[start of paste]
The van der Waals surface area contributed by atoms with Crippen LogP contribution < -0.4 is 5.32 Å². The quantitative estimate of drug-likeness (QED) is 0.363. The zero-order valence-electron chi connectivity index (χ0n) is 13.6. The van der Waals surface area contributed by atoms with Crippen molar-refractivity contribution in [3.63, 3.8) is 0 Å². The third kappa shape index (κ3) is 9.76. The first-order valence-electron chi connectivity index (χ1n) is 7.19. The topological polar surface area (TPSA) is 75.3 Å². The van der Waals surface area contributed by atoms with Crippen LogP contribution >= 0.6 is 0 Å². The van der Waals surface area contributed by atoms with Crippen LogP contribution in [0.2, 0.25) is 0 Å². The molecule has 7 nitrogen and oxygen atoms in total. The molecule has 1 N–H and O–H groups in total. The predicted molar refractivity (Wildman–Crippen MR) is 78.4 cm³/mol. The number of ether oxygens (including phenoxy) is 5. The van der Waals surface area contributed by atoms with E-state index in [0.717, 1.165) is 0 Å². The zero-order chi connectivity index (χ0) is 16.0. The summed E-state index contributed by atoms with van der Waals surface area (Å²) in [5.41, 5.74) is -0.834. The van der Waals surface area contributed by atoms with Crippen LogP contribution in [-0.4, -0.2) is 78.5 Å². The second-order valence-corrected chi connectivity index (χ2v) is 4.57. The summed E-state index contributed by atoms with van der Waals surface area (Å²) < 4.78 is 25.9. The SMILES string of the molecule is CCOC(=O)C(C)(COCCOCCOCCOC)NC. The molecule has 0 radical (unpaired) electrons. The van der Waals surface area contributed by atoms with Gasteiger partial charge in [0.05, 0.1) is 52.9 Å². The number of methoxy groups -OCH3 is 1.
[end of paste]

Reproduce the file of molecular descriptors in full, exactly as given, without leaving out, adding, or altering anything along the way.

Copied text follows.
The van der Waals surface area contributed by atoms with Crippen LogP contribution < -0.4 is 5.32 Å². The quantitative estimate of drug-likeness (QED) is 0.363. The zero-order valence-electron chi connectivity index (χ0n) is 13.6. The van der Waals surface area contributed by atoms with Crippen molar-refractivity contribution in [3.63, 3.8) is 0 Å². The third kappa shape index (κ3) is 9.76. The first-order valence-electron chi connectivity index (χ1n) is 7.19. The topological polar surface area (TPSA) is 75.3 Å². The van der Waals surface area contributed by atoms with Crippen LogP contribution >= 0.6 is 0 Å². The van der Waals surface area contributed by atoms with Crippen LogP contribution in [0.2, 0.25) is 0 Å². The molecule has 7 nitrogen and oxygen atoms in total. The molecule has 1 N–H and O–H groups in total. The predicted molar refractivity (Wildman–Crippen MR) is 78.4 cm³/mol. The number of ether oxygens (including phenoxy) is 5. The van der Waals surface area contributed by atoms with E-state index in [0.717, 1.165) is 0 Å². The zero-order chi connectivity index (χ0) is 16.0. The summed E-state index contributed by atoms with van der Waals surface area (Å²) in [5.41, 5.74) is -0.834. The van der Waals surface area contributed by atoms with Crippen LogP contribution in [-0.4, -0.2) is 78.5 Å². The second-order valence-corrected chi connectivity index (χ2v) is 4.57. The summed E-state index contributed by atoms with van der Waals surface area (Å²) < 4.78 is 25.9. The SMILES string of the molecule is CCOC(=O)C(C)(COCCOCCOCCOC)NC. The molecule has 0 radical (unpaired) electrons. The van der Waals surface area contributed by atoms with Gasteiger partial charge in [0.05, 0.1) is 52.9 Å². The number of methoxy groups -OCH3 is 1.